Home Group Messaging: Why Now?

Group Messaging: Why Now?

If 2010 was the year of location-based services, then 2011 is certainly the year of group messaging. With a slew of new group messaging apps dominating this year’s SXSW conference in Austin, Texas, the big questions have been why now and why not Facebook or Twitter?

The answer, it seems, could be very simple. Group messaging apps do something that sites like Facebook and Twitter don’t – they take away the magic and the guesswork and provide a blunt instrument for communicating with small groups of people using both data and text messaging.

Last week, I moderated a panel on group messaging and one of my first questions was, “Why now?” The only real answer I got, however, was that smartphone adoption had reached a level where group messaging had become feasible. And that makes sense – SMS technology isn’t able to function in the same way, whereas smartphones can mix data and SMS and act as hubs for group communication. Smartphones, by using data, also bypass absurdly overpriced text messaging fees. I don’t know about you, but I still refuse to pay an extra $20 a month for unlimited text messages.

The question, in my mind, then became “Why is it so popular now?” Of course, I like talking with my friends, but don’t I have a million tools to do this already? The two most obvious examples of this would be Facebook and Twitter. But both lack in some very specific ways, as do many other services of their kind, that opened up the space for this onslaught of group messaging apps.

How Facebook and Twitter Fail at Group Messaging

In the case of Twitter, we find a tool that is not truly built for conversation. At its core, it was built as a way to update the Web through SMS, so while mobile communication lies at its core, group communication does not. The @reply and the hashtag were user-created functions that tried to solve the issue of communicating with other users. But they only sort of work. If you try to have a Twitter conversation with multiple people, you quickly find that you’re running out of space for your message as you tack on new names to include in the conversation. There are still only 140 characters. Twitter is also inherently public and the only way to make communication private is to either send direct messages to other individual users or to close off your follower network entirely. On average, Twitter is best as a broadcast tool and secondly as a tool for one-on-one interaction, not as a group communication tool.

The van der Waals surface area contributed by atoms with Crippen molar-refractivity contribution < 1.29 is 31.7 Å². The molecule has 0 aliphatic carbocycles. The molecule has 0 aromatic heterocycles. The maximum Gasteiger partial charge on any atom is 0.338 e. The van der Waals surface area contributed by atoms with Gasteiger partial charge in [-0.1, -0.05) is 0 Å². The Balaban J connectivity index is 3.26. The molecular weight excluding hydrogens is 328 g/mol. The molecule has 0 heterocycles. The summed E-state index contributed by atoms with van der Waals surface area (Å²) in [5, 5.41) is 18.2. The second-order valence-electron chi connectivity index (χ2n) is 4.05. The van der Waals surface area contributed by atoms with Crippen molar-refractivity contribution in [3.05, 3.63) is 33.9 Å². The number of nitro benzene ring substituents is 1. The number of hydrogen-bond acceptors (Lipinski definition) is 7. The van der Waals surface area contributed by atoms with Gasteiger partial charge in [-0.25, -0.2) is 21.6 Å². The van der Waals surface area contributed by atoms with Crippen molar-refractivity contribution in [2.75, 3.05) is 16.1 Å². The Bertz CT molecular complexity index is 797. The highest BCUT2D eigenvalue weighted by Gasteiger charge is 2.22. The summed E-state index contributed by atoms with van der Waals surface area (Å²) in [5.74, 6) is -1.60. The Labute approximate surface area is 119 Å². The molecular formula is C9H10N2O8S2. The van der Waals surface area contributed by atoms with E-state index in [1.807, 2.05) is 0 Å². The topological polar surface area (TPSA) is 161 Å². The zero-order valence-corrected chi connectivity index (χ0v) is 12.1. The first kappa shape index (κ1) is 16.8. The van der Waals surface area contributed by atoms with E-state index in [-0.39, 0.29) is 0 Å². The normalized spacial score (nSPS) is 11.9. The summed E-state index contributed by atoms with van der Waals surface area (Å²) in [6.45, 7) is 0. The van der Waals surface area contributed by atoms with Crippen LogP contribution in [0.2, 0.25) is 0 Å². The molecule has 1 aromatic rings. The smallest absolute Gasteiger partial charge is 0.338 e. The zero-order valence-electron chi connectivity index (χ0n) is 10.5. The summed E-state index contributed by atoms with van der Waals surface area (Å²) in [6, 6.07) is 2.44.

So, Twitter’s out. What about Facebook? Facebook is for communicating with your friends, right? There are a couple issues for Facebook in this realm, which the company is likely trying to address with the recent acquisition of leading group messaging app Beluga.

When it comes to Facebook, there are a few distinct ways to communicate with friends and groups. There is the status update, the message (which it recently combined with chat and SMS, to attempt to address this very issue) and then the group-specific update and message. In terms of the status update, there is something very key getting in the way – magic.

When you put up a status update, you have no idea who will see it on the other end. Ask “Anyone want to go out on the town tonight?” in a status update and you’re likely to get a response from that kid you knew in high school, your bored friend who lives in another state and your cousin. Facebook also introduced a “Groups” feature last fall to address this issue, but it’s more topically-focused and static than most group communication requires. As for messages, Facebook announced an entirely new and entirely confusing messaging system last fall that is supposed to seamlessly connect users across devices, whether laptop, tablet, smartphone or feature phone. Four months later, and still not all users have the new system.